“A what?” Tommy finally asked.

“An Ipsy. You know,” she rolled her lovely eyes. “When the moon throws its shadow over the sun.”

“Oh! You mean an eclipse!” Tommy nearly shouted, and the fish splashed about in laughter.

“Yes, yes, an Ipsy, that’s what I said,” the little yellow flower declared, fluffing her petals, like a bird fluffs its feathers, while completely disregarding the boy and the fish’s laughter. “Well, I really don’t think it is a laughing matter,” she explained seriously as the laughter began to die down.

“What’s not a laughing matter?” The fish slapped its fins.

“The sun not shining. I do fear it so,” she said weakly and her withered leaves trembled.

“That would be scary,” the boy agreed.

“Oh my! Oh my! What if the river dried up, the wind stopped, and the sun quit shining?” Gill inquired with wide, terrified eyes.

“Gosh,” mumbled the boy.

“Oh, dear me,” whimpered the flower.

There was a splashing sound behind them, but none of them looked. Ripples washed over the surface of the river, but not one of them beheld it. Foaming waves began to gush, but the flower stared at the ground. A whirlpool started in the center of the water, but Tommy’s eyes were closed. However, when the little waterfall roared, Gill turned quickly to observe it.

“Oh dear,” the little fish said, but no one could hear him because the sound of the water was so loud.

Tommy looked up, and his mouth dropped open at the sight. “Wow,” he whispered, but his words were lost in the noise.

“Uh oh,” Mary said through shaking petals, but no one heard her either.

The water brewed and stewed and sloshed and splashed while the three looked on aghast. It spun and churned and swirled and lapped as the sun rays glinted off its liquid sheen.

“Uh, uh-hem!” They heard a roar. “Uh-hem! Uh-hem!” They heard again. “What’s this I hear. You fear? You fear? Ah-hem, what’s this I hear?”

Each blankly blinked with mouths open wide at the unusual sound and sight, for there before them rose the waterfall in magnificent light. Frothing waves, like soda pop fizz, moved in circular motions within the falls, and splashes sputtered as they descended down into the crystal clear water below. Shimmers of red and blue and yellow and green danced within the waters liquid glory as the sun doused it with glitter and confetti of grand display.

“I say, I say, uh-hem, are you afraid?”

Was it the water that spoke? Tommy could not blink; Gill could not speak, and little Mary’s heart did sink.

“Oh, come, come. Tommy, minutes ago you did not think that fish could speak,” Mr. River roared with a laugh. “And Gill, were you not shocked when Mary spoke?”

None of them could say a word now, however, for the sight of the amazing river was more than they could bear.

“Well, well, so be it. I heard what you were saying,” the River declared. “Little Gill,” the frothing falls said in a deep voice, “I know that you do not understand where the water comes from. It is known by most to come from the sky, the earth, and the mountains. But,” the roar of the mighty churning waters laughed joyfully to the tune of the wind rippling across its golden, glittering surface, “it really comes from none of these places.”

The little fish listened closely and gulped at the words. For, what could this mean? If the water did not come from the sky or the earth or the mountains, where did it come from?

“Ah, little Gill, do not be worried about me drying up,” Mr. River laughed.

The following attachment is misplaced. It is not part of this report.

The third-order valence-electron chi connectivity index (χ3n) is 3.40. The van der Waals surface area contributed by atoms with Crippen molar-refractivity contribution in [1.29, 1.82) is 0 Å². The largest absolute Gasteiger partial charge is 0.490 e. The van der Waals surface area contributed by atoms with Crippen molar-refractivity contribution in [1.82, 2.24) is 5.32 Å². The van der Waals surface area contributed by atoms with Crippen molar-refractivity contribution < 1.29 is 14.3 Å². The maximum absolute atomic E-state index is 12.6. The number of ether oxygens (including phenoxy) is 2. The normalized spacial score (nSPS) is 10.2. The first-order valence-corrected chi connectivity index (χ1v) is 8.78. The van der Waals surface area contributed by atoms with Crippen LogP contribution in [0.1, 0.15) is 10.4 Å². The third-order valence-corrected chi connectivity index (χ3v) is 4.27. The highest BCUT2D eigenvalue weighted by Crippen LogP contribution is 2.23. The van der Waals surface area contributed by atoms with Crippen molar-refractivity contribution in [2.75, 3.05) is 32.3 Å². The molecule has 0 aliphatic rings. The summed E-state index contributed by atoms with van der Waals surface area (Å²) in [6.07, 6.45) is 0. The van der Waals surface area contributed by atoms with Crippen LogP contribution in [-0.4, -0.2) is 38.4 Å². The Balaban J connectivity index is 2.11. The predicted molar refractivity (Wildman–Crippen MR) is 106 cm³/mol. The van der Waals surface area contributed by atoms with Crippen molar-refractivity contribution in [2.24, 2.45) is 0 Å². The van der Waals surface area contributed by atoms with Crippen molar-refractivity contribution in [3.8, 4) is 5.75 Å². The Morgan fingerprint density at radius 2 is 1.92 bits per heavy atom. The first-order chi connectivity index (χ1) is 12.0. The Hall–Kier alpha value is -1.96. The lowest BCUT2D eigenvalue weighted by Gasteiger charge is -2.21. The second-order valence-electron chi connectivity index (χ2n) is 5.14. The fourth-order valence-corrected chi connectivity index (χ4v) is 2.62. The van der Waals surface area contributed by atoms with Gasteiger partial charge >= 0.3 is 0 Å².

“But, why?” Gill tried to say, but all that came out was a squeak.

“Because, God provides the water. It is He who makes me and all rivers like I am.”

“And like I am too,” a feather soft, silky voice declared, and all three turned around in circles trying to determine who had spoken. Golden shimmers dusted down upon them as they looked from left to right, behind and in front of themselves.

“Wh-who are you?” Asked the bewildered boy.

“Wh-where are you?” Inquired the fearful flower.

“Wh-what are you?” Questioned the trembling trout.

“Look up, dear friends! Look up!”

All eyes turned upwards into the cloudless sky. There, beaming with amusement glistened the golden sun who was cheerfully bouncing.

“Oh my,” the daffodil whispered in disbelief. “The, the, sun is talking.”

“Yes, yes, little Mary.”

The daffodil trembled. “Why?” She asked as she shook her petaled head.

“Dear, dear daffodil,” chuckled Mrs. Sun, “I want you to know that I will not stop shining, because I have been placed here by God Himself to reflect the glory of His ceaseless light.”

“What’s that?” The yellow flower questioned.

“What’s what, dear?” Replied Mrs. Sun.

“Uh, um, c-c-ceasel-lessy.” She crinkled up her little, daffodil nose, which is very unlike a human nose.

“It means to never quit. So, I’ll never quit shining down my golden rays upon you, Mary.”




“Because God is light, and I am a reflection of it.”

Mary tilted her head to the side. “Reflectsey?”

“R-e-f-l-e-c-t-i-o-n, dear daffodil. You know, like when you look into a mirror.”


“Oh, that is right, you are a flower, not a human,” the Sun chuckled, thus sending forth brilliant, swirling rays of happy light down around the flower, fish, and boy.

“I understand,” Tommy replied with a firm nod of his head.

“I am very glad, Tommy,” Mrs. Sun spoke softly. “Now, dear daffodil, turn and face the surface of Mr. River. Look closely.”

“Oh my! Why, that’s me!” She cried out with glee as she perceived her face on the dancing surface of the waters.

“Yes, yes, little Mary. You can see yourself can you not?”

“Yes! Oh, yes! Why, how splendiferous!” Mary exclaimed.

“You mean splendid, stupid,” Tommy corrected the flower who paid no attention to him.

“Now, now, you two, splendiferous is word. But, even if it was not, you must not call each other names,” Mr. River spoke up.

“Thank you, Mr. River,” Mrs. Sun commented with a smile. “Now, Mary, when you look into the water, you can see yourself, can you not?”

“Why, why, yes!” Shouted out the little flower with glee.